Historical Marker Series

South Carolina: Williamsburg County, Three Rivers Historical Society

Showing results 1 to 5 of 5
www.historicalmarkerproject.com/markers/HMB3P_black-mingo-willtown-black-mingo-baptist-church_Nesmith-SC.html
Black Mingo - WilltownBy 1760, Charles Woodmason had established a store near here, following a 1745 Act of the General Assembly that provided for clearing of the watercourses at the head of Black Mingo Creek. Soon thereafter, schooners carried local produc…
www.historicalmarkerproject.com/markers/HMI5U_ebenezer-united-methodist-church_Hemingway-SC.html
This church is said to be the oldest Methodist congregation in present Williamsburg County. It was established prior to 1822 when Samuel Heaselden, in his will, reserved two acres of land for the congregation; in 1837, his heirs deeded this land to the trus…
www.historicalmarkerproject.com/markers/HMIFC_black-mingo-presbyterian-meeting-house_Georgetown-SC.html
[Front]:One of the earliest Dissenter congregations in South Carolina north of the Santee River was located about two miles south of here. Its church building had been completed by 1727 when the Rev. Thomas Morritt, Episcopal minister of Charleston, visited…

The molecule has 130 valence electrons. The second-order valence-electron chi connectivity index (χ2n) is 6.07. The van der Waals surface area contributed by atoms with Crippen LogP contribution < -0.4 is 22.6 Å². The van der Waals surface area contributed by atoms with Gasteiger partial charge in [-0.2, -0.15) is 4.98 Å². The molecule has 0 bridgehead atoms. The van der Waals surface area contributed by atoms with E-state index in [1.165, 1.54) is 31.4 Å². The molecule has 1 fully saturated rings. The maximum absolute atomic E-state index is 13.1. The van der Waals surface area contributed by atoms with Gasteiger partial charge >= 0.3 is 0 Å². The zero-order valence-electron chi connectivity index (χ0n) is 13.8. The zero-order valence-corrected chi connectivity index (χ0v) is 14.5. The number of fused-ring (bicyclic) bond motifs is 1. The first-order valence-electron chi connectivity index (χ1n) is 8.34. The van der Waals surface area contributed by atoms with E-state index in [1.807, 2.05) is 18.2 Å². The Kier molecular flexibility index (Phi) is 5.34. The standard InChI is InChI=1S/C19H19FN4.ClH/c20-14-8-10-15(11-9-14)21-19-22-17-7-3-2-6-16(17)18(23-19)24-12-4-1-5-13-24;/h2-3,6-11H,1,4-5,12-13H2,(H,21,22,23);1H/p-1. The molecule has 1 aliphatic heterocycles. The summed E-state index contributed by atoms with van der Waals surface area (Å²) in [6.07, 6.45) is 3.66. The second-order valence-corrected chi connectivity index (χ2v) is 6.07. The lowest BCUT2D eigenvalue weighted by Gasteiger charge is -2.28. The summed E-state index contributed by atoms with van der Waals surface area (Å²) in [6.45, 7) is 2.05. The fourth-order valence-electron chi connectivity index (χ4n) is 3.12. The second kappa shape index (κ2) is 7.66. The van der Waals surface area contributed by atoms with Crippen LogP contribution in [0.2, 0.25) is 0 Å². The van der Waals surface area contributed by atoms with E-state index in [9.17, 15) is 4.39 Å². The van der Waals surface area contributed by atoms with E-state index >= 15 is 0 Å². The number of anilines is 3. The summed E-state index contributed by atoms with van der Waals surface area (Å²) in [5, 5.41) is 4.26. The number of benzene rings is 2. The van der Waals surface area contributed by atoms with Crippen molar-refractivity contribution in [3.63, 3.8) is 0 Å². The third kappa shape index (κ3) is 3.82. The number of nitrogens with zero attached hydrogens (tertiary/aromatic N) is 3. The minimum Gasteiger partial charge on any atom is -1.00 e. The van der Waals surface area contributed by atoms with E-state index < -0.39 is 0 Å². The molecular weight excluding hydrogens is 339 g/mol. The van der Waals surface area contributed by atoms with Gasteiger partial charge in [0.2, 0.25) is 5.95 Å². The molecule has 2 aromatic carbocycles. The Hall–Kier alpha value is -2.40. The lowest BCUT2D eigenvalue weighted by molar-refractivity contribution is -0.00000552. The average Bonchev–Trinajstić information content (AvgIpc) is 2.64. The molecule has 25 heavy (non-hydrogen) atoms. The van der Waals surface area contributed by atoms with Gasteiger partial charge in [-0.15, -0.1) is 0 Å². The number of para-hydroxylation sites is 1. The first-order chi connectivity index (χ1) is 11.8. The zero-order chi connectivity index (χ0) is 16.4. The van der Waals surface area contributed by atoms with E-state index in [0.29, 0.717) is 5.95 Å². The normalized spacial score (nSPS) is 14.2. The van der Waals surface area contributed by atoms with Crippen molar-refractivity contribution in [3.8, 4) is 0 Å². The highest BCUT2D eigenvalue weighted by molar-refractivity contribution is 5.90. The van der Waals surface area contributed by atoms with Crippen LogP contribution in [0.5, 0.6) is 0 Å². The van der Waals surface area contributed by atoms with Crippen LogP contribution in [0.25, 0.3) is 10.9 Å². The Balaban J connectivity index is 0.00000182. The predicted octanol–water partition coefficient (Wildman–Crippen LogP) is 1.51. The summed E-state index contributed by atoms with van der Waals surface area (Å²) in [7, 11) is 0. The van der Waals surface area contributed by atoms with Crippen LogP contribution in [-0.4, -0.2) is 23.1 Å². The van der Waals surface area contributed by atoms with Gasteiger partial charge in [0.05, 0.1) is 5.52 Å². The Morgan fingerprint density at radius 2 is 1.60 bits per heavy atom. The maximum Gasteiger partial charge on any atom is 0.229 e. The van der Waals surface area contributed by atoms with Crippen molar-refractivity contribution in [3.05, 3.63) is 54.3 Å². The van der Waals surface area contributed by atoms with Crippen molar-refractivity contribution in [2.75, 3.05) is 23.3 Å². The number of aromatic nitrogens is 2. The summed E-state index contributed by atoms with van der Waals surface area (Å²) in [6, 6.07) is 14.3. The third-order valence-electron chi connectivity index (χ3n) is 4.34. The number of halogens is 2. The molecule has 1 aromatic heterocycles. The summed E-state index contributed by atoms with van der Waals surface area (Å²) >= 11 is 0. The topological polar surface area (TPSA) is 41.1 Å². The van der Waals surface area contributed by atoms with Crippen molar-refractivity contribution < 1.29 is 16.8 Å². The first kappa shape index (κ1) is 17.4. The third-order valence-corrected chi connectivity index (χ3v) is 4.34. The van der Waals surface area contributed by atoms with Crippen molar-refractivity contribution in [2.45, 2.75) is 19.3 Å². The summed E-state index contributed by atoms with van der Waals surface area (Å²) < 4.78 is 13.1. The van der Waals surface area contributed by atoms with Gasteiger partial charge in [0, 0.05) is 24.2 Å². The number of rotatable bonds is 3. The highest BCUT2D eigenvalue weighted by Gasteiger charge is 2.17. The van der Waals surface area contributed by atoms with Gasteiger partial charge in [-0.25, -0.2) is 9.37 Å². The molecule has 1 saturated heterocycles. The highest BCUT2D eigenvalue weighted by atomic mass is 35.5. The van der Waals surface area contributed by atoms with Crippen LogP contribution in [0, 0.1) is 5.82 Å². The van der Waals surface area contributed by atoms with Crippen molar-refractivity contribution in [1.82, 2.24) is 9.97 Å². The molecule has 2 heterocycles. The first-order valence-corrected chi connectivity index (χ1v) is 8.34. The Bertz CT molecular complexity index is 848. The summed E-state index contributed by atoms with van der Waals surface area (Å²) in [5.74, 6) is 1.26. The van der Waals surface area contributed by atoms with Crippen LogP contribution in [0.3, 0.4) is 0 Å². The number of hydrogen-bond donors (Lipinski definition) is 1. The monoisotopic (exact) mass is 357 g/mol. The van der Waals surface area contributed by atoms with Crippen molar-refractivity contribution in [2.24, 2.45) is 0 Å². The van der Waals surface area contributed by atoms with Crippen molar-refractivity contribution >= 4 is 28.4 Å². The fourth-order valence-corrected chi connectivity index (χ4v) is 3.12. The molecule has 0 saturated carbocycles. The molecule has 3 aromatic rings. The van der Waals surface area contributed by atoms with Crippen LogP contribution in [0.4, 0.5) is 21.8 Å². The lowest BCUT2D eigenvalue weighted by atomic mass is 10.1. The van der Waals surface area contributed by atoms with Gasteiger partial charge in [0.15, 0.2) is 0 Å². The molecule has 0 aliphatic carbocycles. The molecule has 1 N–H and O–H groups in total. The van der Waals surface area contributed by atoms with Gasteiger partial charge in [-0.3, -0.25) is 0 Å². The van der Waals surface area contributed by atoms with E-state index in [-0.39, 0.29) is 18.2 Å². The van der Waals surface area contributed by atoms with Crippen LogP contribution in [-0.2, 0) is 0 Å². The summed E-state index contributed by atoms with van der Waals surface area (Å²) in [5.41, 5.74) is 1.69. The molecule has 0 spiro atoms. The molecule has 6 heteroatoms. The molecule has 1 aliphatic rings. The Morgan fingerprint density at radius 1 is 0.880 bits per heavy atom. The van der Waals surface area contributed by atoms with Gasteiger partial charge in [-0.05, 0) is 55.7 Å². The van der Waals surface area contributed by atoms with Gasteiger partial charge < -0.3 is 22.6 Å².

www.historicalmarkerproject.com/markers/HMIKB_benjamin-britton-chandler-1854-1925_Hemingway-SC.html
Active in the Red Shirt campaign which resulted in General Wade Hampton's election as SC governor, 1876, Chandler later served as Supervisor of Williamsburg County. He was twice elected to the SC House and was known as "an honest and manly representative" o…
www.historicalmarkerproject.com/markers/HMIPR_early-settlers-potatoe-ferry_Andrews-SC.html
Early SettlersAmong the first settlers of Williamsburg County, members of the Witherspoon family sailed from Belfast to Charleston in 1734, arriving about December 1. With a year's provisions, they embarked on an open-boat voyage. Traveling up the Black Riv…
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